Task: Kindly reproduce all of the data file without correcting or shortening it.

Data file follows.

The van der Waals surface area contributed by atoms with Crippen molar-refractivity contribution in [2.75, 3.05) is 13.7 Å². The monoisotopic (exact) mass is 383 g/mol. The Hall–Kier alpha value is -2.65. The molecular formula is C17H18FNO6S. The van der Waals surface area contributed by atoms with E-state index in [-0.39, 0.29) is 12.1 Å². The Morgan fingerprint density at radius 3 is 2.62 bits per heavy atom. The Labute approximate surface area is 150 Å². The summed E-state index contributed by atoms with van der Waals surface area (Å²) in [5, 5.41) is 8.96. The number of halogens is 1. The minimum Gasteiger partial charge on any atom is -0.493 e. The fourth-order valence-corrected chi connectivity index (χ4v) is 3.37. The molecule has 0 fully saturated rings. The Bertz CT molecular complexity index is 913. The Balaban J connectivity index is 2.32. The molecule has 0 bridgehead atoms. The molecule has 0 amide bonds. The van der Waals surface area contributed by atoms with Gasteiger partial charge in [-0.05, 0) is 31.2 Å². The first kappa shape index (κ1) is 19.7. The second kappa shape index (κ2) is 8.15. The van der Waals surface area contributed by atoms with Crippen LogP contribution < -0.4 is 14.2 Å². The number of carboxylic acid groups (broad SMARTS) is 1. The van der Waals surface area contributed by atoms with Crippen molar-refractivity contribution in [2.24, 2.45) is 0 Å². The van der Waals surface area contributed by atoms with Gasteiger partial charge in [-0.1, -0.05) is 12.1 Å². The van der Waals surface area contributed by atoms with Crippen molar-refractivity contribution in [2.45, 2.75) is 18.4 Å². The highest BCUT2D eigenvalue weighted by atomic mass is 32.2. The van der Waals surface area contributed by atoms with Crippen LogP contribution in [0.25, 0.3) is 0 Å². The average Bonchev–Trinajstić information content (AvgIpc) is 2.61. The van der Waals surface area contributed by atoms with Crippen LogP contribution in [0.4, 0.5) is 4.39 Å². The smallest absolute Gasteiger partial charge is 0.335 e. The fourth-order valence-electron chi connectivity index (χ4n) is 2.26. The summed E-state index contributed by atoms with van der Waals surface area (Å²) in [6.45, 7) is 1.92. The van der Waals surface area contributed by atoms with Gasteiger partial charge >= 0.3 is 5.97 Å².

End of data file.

The van der Waals surface area contributed by atoms with Crippen molar-refractivity contribution in [2.75, 3.05) is 13.7 Å². The monoisotopic (exact) mass is 383 g/mol. The Hall–Kier alpha value is -2.65. The molecular formula is C17H18FNO6S. The van der Waals surface area contributed by atoms with E-state index in [-0.39, 0.29) is 12.1 Å². The Morgan fingerprint density at radius 3 is 2.62 bits per heavy atom. The Labute approximate surface area is 150 Å². The summed E-state index contributed by atoms with van der Waals surface area (Å²) in [5, 5.41) is 8.96. The number of halogens is 1. The minimum Gasteiger partial charge on any atom is -0.493 e. The fourth-order valence-corrected chi connectivity index (χ4v) is 3.37. The molecule has 0 fully saturated rings. The Bertz CT molecular complexity index is 913. The Balaban J connectivity index is 2.32. The molecule has 0 bridgehead atoms. The molecule has 0 amide bonds. The van der Waals surface area contributed by atoms with Gasteiger partial charge in [-0.05, 0) is 31.2 Å². The first kappa shape index (κ1) is 19.7. The second kappa shape index (κ2) is 8.15. The van der Waals surface area contributed by atoms with Crippen LogP contribution < -0.4 is 14.2 Å². The number of carboxylic acid groups (broad SMARTS) is 1. The van der Waals surface area contributed by atoms with Crippen molar-refractivity contribution in [2.24, 2.45) is 0 Å². The van der Waals surface area contributed by atoms with Gasteiger partial charge in [-0.1, -0.05) is 12.1 Å². The van der Waals surface area contributed by atoms with Crippen molar-refractivity contribution in [2.45, 2.75) is 18.4 Å². The highest BCUT2D eigenvalue weighted by atomic mass is 32.2. The van der Waals surface area contributed by atoms with Crippen LogP contribution in [0.25, 0.3) is 0 Å². The average Bonchev–Trinajstić information content (AvgIpc) is 2.61. The van der Waals surface area contributed by atoms with Crippen LogP contribution in [0.4, 0.5) is 4.39 Å². The smallest absolute Gasteiger partial charge is 0.335 e. The fourth-order valence-electron chi connectivity index (χ4n) is 2.26. The summed E-state index contributed by atoms with van der Waals surface area (Å²) in [6.45, 7) is 1.92. The van der Waals surface area contributed by atoms with Gasteiger partial charge >= 0.3 is 5.97 Å².